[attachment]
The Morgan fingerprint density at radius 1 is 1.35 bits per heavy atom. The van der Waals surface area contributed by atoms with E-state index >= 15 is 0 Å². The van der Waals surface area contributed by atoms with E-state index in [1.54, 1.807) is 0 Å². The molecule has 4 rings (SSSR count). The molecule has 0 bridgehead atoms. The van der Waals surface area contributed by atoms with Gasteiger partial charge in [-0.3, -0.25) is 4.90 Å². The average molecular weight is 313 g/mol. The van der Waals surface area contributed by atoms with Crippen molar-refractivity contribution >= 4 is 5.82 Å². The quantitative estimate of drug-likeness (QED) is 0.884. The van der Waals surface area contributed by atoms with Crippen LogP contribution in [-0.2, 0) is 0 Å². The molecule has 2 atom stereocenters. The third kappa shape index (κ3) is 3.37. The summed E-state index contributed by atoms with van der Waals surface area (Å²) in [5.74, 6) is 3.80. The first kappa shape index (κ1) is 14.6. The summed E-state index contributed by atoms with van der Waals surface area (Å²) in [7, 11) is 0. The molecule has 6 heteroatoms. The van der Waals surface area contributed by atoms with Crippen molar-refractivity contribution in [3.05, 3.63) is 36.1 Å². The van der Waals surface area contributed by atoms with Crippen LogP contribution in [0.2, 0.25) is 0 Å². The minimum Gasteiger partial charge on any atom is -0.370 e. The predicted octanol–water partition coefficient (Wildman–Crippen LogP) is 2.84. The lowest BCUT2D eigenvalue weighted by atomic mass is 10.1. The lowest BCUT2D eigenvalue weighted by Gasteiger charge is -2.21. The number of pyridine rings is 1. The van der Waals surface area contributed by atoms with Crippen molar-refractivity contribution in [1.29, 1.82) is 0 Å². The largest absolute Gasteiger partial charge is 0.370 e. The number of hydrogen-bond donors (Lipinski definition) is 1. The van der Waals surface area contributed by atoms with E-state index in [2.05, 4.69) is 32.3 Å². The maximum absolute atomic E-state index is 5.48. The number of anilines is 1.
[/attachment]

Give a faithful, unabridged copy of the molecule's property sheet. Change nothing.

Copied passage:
The Morgan fingerprint density at radius 1 is 1.35 bits per heavy atom. The van der Waals surface area contributed by atoms with E-state index >= 15 is 0 Å². The van der Waals surface area contributed by atoms with E-state index in [1.54, 1.807) is 0 Å². The molecule has 4 rings (SSSR count). The molecule has 0 bridgehead atoms. The van der Waals surface area contributed by atoms with Gasteiger partial charge in [-0.3, -0.25) is 4.90 Å². The average molecular weight is 313 g/mol. The van der Waals surface area contributed by atoms with Crippen molar-refractivity contribution >= 4 is 5.82 Å². The quantitative estimate of drug-likeness (QED) is 0.884. The van der Waals surface area contributed by atoms with Crippen LogP contribution in [-0.2, 0) is 0 Å². The molecule has 2 atom stereocenters. The third kappa shape index (κ3) is 3.37. The summed E-state index contributed by atoms with van der Waals surface area (Å²) in [5.74, 6) is 3.80. The first kappa shape index (κ1) is 14.6. The summed E-state index contributed by atoms with van der Waals surface area (Å²) in [7, 11) is 0. The molecule has 6 heteroatoms. The van der Waals surface area contributed by atoms with Crippen molar-refractivity contribution in [3.05, 3.63) is 36.1 Å². The van der Waals surface area contributed by atoms with Crippen LogP contribution in [0.2, 0.25) is 0 Å². The minimum Gasteiger partial charge on any atom is -0.370 e. The predicted octanol–water partition coefficient (Wildman–Crippen LogP) is 2.84. The lowest BCUT2D eigenvalue weighted by atomic mass is 10.1. The lowest BCUT2D eigenvalue weighted by Gasteiger charge is -2.21. The number of pyridine rings is 1. The van der Waals surface area contributed by atoms with Crippen molar-refractivity contribution in [1.29, 1.82) is 0 Å². The largest absolute Gasteiger partial charge is 0.370 e. The number of hydrogen-bond donors (Lipinski definition) is 1. The van der Waals surface area contributed by atoms with E-state index in [2.05, 4.69) is 32.3 Å². The maximum absolute atomic E-state index is 5.48. The number of anilines is 1.